Three prominent Republicans have stepped up to the plate: State Sen. Ken Paxton of McKinney, Railroad Commission Chairman Barry Smitherman, and, in our studios today, State Rep. Dan Branch of Dallas.  

First elected to the Texas House in 2002, Branch has been practicing law for nearly three decades, launching his own highly successful firm. 

Janis Daemmrich for The Texas Tribune

Last spring, as Republican lawmakers tried to defuse Democratic State Sen. Wendy Davis’ 10 hour filibuster on abortion restrictions in Texas, a fellow Senator named Leticia Van de Putte attempted to get the attention of the presiding officer.  

"Mr. President," Van De Putte shouted, "at what point must a female senator raise her hand or her voice to be recognized over the male colleagues in the room?"

The remark won Van De Putte some attention, all right.  

Tamir Kalifa, Texas Tribune

Growing up in rural East Texas, Todd Staples says he didn’t think much about politics until a fateful telephone call from a former high school teacher. There was ‘a mess’ in the local city council: would Staples consider making a bid for local office? At first he declined. Then there was silence on the line. “I’ll never forget the words he spoke to me,” Staples says. “He said, ‘we gave to you, and it’s time for you to give back’.”

Callie Richmond for The Texas Tribune

Who wants to be "number two"?  LBJ was famously warned that the job of vice president’s not worth a warm bucket of spit. (Or something like that.)

But it’s a different thing being "number two" in Texas. Indeed the Lieutenant Governor in Texas wields enormous power in steering legislative policymaking. Right now four prominent Republicans are duking it out for the party’s nomination, including incumbent David Dewhurst, State Sen. Dan Patrick, Texas Agriculture Commissioner Todd Staples, and – in the first of our conversations with the candidates in the major statewide races – Jerry Patterson, who’s hoping to trade his current job as Land Commissioner for a new role as Lt. Governor.

Jorge Sanhueza-Lyon/KUT News

In late January, President Barack Obama assembled a task force to come up with ideas to reduce sexual assault on college campuses. According to the administration, one in five women is a survivor of attempted or completed sexual violence while in college. President Obama urged members of college communities nationwide to ask their leaders what they're doing about this issue. 

University of Texas at Austin President Bill Powers recently sat down with KUT's David Brown to talk about campus climate and the current job reductions at the University of Texas.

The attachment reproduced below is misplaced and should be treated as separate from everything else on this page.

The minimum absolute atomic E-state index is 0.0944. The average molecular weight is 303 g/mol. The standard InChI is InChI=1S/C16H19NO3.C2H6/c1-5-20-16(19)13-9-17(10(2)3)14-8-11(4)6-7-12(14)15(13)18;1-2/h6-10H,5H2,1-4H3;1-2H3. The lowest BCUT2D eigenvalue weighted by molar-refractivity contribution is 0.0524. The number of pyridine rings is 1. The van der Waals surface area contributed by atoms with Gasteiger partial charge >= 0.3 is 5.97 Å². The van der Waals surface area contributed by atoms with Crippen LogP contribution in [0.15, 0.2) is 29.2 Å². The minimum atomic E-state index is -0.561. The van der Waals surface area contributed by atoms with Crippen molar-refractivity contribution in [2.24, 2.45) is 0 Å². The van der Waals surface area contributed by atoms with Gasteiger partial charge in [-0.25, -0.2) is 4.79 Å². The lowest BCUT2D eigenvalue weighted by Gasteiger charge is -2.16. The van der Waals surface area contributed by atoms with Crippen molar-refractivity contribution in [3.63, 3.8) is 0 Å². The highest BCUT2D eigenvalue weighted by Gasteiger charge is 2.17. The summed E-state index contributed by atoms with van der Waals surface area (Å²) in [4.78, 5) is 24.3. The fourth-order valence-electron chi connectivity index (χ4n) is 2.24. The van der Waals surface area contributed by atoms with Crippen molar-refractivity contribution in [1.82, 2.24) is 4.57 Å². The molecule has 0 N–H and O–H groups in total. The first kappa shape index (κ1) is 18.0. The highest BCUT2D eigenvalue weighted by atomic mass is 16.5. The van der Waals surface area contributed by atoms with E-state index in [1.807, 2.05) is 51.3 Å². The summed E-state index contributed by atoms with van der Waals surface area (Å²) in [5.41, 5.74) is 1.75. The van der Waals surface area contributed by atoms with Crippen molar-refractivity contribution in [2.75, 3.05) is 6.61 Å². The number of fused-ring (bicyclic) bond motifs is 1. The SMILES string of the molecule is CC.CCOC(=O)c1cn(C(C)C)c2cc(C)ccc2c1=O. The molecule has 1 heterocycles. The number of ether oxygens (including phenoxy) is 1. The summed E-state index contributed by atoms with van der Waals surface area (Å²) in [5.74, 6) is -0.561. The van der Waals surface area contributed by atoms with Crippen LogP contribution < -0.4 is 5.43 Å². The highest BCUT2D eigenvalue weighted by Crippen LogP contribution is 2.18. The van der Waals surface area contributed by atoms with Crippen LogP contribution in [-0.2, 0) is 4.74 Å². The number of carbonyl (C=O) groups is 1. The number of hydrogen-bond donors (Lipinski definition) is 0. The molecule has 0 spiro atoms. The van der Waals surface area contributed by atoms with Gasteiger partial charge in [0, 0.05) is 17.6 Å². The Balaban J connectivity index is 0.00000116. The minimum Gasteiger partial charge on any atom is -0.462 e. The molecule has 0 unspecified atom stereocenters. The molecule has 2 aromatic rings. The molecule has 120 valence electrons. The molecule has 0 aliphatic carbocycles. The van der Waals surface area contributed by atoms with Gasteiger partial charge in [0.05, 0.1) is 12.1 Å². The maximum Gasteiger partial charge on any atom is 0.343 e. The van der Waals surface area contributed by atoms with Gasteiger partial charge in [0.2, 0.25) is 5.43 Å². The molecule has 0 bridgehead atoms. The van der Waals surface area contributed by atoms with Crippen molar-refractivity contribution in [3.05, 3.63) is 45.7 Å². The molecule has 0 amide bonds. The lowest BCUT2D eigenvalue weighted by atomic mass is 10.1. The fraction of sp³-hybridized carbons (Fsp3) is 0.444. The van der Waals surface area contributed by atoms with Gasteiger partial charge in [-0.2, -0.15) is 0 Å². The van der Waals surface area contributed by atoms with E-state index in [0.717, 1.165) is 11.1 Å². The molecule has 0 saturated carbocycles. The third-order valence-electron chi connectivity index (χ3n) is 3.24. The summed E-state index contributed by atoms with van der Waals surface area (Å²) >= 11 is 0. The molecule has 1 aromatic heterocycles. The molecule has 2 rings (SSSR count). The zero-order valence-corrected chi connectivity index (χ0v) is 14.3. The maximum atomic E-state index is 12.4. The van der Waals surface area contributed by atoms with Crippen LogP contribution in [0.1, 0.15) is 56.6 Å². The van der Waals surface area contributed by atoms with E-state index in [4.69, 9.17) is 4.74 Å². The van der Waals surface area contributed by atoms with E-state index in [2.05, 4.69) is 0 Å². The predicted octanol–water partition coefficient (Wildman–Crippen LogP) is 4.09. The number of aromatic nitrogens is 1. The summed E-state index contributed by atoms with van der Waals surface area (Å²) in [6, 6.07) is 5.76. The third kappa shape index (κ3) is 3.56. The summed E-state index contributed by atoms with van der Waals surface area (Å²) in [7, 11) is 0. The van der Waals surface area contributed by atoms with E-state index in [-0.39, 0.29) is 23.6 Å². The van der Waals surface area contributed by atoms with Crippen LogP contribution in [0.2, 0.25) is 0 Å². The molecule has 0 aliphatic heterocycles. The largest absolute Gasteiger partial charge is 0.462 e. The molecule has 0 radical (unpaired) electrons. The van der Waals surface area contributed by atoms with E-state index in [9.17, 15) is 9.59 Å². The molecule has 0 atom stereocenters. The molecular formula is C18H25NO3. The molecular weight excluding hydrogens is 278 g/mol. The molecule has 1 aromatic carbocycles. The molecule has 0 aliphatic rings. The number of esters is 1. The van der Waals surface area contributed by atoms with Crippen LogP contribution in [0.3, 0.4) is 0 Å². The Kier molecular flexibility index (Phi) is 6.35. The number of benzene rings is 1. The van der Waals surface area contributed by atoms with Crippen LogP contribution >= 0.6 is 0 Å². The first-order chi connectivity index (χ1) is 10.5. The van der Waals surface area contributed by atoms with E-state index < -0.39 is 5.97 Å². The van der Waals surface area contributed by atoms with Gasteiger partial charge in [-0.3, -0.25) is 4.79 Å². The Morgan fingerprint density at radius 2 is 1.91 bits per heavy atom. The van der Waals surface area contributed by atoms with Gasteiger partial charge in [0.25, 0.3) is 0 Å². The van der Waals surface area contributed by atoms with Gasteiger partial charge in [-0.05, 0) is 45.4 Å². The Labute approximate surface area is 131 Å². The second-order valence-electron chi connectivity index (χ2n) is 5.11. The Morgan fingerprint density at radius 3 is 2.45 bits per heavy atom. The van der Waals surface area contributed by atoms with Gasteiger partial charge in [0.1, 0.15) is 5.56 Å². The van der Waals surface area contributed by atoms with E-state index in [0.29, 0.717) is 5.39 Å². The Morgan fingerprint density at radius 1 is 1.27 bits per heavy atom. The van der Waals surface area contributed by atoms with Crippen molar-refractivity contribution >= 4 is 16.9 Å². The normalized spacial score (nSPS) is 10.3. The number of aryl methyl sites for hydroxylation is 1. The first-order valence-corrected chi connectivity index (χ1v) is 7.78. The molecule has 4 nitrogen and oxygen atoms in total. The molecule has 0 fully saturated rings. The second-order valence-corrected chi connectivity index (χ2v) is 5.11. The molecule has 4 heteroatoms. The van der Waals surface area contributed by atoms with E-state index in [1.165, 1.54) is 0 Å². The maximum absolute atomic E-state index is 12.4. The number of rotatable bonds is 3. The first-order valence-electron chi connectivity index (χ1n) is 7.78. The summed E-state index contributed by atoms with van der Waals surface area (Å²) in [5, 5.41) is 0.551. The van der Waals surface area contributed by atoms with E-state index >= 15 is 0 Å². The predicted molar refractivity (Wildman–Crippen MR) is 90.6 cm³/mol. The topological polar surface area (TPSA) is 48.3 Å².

Listen to the interview in the audio player.

Unless you're a Seahawks fan, this year's Super Bowl was not so super. Seattle's blowout victory over Denver almost certainly inspired more than a few million viewers to tune out shortly after halftime. 

The real contest this year, as in years past, was among TV sponsors who paid approximately $4 million per half-minute to push their messages to viewers.  Much of the post-game commentary was devoted to who won bragging rights for 'best commenrcial'.  But Michael Webber, Deputy Director of the Energy Institute at the University of Texas at Austin saw much more than the usual ads for beer, soda, insurance and autos.  

Sure, the Super Bowl may be an American ritual.  But if you look a little closer, Webber says, the big game reveals a national obsession bigger than football: an insatiable appetite for energy.

flickr.com/mr_t_in_dc

As the Winter Olympics in Sochi get underway, Texas-based AT&T became the first major sponsor to join a chorus of opposition to Russia's ban on so-called "homosexual propaganda." In another sign of protest, the Obama administration has sent three openly gay athletes as representatives to Sochi.

But American critics of the policy may want to look at what's on the books closer to home, notes Yale Law School professor Ian Ayres. In a commentary for KUT's upcoming daily news magazine Texas Standard, Ayres highlights so-called "no promo homo" rules codified across the U.S. – including Texas. 

facebook.com/HarnessMakersDream

The Kallison family name has resonated amongst Texans for generations.

It's the name of the department store in San Antonio crowned by a cowboy carrying a saddle on his right shoulder. It's also the of the Kallison Ranch, the place that brought Texas ranching into the 20th century.